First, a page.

Stadium blankets that were used as gifts for school board trustees.
    And much, much more.

In our STOTW stories we always look to see which local VIP will take on the job of publicly insulting our engaged and effective STOTWs. This time it was the less-than-gracious head of the district’s school board.

Henry Chiodini, president of the Chippewa Valley Board of Education, said “There’s been no groundswell of support for them, it’s just two people from the same family.”

Perhaps the willingness of the powerful, connected folks in this school district to try to diminish and dis-empower people who want to make a difference is the reason that, as with so many of our STOTWs, they labor out on the edge.

Caporuscio recommends that the district begin to post its checkbook register online. I agree with that recommendation.

If the school district practiced lots of affirmative disclosure, Caporuscio wouldn’t have to spend her spare time trying to discover and share with the public information about the district’s spending habits.

Kudos to you, Ms. Caporuscio.

Best o’ state FOIA blogging

California:

Free and fair elections? In Orange County, not so much.

Colorado:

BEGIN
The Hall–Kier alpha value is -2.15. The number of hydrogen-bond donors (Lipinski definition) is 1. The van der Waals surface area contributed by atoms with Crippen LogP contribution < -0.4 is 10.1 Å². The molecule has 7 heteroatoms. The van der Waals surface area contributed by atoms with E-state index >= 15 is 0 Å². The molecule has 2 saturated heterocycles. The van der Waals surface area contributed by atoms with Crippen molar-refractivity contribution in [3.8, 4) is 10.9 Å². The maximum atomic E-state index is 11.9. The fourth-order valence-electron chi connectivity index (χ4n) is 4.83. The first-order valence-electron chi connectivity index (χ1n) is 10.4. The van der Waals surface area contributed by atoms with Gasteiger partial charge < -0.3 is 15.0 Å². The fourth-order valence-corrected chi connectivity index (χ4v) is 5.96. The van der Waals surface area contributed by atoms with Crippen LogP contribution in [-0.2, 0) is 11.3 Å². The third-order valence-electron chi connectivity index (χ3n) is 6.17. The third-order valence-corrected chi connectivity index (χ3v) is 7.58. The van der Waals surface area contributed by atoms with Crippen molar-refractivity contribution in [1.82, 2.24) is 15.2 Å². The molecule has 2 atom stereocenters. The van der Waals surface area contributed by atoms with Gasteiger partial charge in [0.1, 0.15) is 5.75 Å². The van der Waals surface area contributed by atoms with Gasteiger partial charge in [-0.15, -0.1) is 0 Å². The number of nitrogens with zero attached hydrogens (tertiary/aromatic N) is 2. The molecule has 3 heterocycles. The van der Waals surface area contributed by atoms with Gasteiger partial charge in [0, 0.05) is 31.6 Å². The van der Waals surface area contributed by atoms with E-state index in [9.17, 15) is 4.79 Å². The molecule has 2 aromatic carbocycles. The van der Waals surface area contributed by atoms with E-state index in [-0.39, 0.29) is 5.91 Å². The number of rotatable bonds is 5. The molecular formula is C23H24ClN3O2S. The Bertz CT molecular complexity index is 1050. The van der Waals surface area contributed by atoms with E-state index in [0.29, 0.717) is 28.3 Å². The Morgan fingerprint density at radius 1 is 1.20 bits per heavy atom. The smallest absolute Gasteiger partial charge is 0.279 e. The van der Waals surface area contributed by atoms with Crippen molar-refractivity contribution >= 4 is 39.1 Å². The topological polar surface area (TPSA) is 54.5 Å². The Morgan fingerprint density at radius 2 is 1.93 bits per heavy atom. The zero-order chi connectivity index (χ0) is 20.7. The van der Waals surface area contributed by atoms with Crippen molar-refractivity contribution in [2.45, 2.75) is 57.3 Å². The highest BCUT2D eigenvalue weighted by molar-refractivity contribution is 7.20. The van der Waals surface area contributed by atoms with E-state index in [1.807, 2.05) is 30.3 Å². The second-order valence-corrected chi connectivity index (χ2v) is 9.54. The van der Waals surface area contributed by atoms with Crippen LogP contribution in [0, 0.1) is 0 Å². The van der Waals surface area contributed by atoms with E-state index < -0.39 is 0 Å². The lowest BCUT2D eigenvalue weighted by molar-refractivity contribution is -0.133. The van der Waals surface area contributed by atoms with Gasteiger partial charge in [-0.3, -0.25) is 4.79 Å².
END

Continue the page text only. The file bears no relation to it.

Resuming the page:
Salaries of public employees should be kept secret because…um, because…

Georgia:

The downside of putting government spending online? People look at it.

Illinois:

DuPage County auditor puts spending online.

Michigan:

The Michigan Education Association appears to be competing for the Fact Blocker of the Year Award.

Montana:

Sometimes all you can say is “Good luck with that”.

County commish can’t find anti-Michelle e-mails; records request declined.

Nebraska:

And if that doesn’t work, sue them. With a bunch of your friends.

New Jersey:

Jon Corzine, NJ gov, doesn’t have to give the public his e-mails with former girlfriend and labor leader Carla Katz and not everyone is happy about that.

Pennsylvania:

Bucks County is advised to put the checkbook register online. It saves scarce money in the long run. And less whining?

South Carolina:

South Carolina public schools rank in the bottom five compared to other states in terms of educational achievement. So people would like to know how they spend their money. Good luck with that.

North Carolina:

Mike Easley got some of that ol’ time FOIA religion. As he left office.

Texas:

What a rip. Apparently in Texas, state senators can do “outside work” like charging a school district $3.8 million for “legal fees”. I’m sure it’s all for the kids.

Washington, DC.

“The websites do not serve to provide information to the general public, therefore we find that you are not a representative of the news media.” So you can’t have reduced FOIA fees.

Just put it on the website

According to the Livingston Daily:

“Hamburg Township Clerk Matt Skiba last week informed local media that he will require that state Freedom of Information Act requests be filed and fees be paid before reporters can have board meeting informational packets.”

Skiba’s rationale for this policy is that he charges members of the public for copies of the packet, so he can’t in all fairness let members of the media have it for free.

Can’t this all go on the township’s website?